Ultimately, a dozen Republicans filed before the deadline, but the field is notably devoid of local politicians who would typically flock to an open-seat race. This retirement is the latest in a whirlwind for North Carolina's congressional delegation. Other incumbents who appear to have timed retirements to benefit a preferred successor have seen mixed success. Heath Shuler D-N. Redistricting cracked the liberal enclave of Asheville and transformed the seat into safe GOP territory.
Esteban Torres D-Calif. The newly redrawn map for the reunites Asheville, but the seat still heavily favors Republicans. Still, Meadows' decision has ripple effects beyond western North Carolina. The state held two special elections in — one of which was precipitated by an apparent ballot-fraud scheme — before undergoing court-prompted redistricting in November.
Meadows has also not ruled out reing before the end of his term, which could prompt a special election next year. Reached last week in a brief phone call, Bennett declined to be interviewed and asked if questions could be sent via .
The younger Lipinski won that race and has represented the district since, though he faces another stiff primary challenge next year. Inthen-Rep.
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Republicans in Western North Carolina are grumbling about his last-minute announcement, which boxed out a of elected officials. The congressman's wife appears to be supporting Bennett's bid, though she has offered no formal endorsement. The only North Carolina lawmaker running is state Sen. Jim Davis, who had not filed for reelection to the General Assembly because he was planning to retire.
He won an open-seat race for the district, which spans the western border of the state, in when then-Rep. Mark Meadows' shock retirement — revealed just 30 hours before the filing deadline in North Carolina — has roiled some Republicans in the state who suspect he timed his announcement to benefit a friend of his wife.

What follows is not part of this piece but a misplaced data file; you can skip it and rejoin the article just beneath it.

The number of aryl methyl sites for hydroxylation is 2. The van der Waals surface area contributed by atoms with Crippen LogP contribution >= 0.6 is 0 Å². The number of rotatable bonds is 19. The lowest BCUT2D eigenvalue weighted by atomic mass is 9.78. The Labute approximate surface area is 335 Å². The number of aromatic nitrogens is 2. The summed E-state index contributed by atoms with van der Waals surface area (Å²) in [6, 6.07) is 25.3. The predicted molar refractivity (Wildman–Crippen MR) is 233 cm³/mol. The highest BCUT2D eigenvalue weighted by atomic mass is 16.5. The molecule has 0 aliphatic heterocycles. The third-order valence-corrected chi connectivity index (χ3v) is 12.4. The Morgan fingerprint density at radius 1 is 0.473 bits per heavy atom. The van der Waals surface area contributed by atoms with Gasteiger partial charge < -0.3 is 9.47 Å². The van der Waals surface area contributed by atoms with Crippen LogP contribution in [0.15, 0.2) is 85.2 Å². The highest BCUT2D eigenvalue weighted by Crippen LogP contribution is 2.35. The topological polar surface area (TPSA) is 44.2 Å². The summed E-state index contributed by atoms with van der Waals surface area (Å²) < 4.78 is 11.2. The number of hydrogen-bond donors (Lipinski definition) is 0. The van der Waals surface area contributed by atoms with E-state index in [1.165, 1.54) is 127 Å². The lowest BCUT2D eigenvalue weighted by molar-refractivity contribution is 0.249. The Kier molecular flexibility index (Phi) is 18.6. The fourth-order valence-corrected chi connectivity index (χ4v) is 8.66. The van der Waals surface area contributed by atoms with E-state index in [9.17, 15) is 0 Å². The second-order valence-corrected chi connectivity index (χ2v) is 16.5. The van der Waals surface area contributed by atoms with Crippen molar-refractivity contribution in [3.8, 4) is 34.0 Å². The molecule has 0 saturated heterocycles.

After denying retirement rumors in the summer ofBill Lipinski announced a reation in mid-August and then persuaded the state Democratic Party to nominate his son to replace him on the ballot.
And the two were together at an early October GOP fundraiser in Hendersonville, where Debbie Meadows remained near Bennett for much of the event, introducing her to donors and other attendees, according to a person at the fundraiser. Mark Meadows. Alex Isenstadt contributed to this report.
Through a spokesperson, Meadows' congressional office declined to comment for this story. Privately, some state legislators are grumbling that, had they known Meadows was planning to retire, they might have been able to save Rep. Mark Walker R-N. They have all been eyeing that seat and figured they had two more years. Another notable example: former Rep.
Bill Lipinski D-Ill. Wary Republicans in the state quickly speculated that she had advance notice of Meadows' retirement.
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And the rest of the Republicans in the Assembly are furious because they threw Mark Walker off the boat, and they didn't have to. He said he was asked to break the news to the district staff on Dec. He said he was not deterred by the short timeline.
Later that day came a campaign launch by Lynda Bennett, a local GOP activist and real estate agent who is friendly with Debbie Meadows, the congressman's wife, according to sources who know both women. Online records revealed her campaign website domain had been registered on Oct. The campaign's Facebook was created on Dec. And shortly after midnight on Dec. After launching her run, Bennett was quickly endorsed by the Asheville Tea PAC, a local organization which said in a release that its board convened for a a.
In announcing his retirement, Meadows said he never planned to stay in Congress long-term.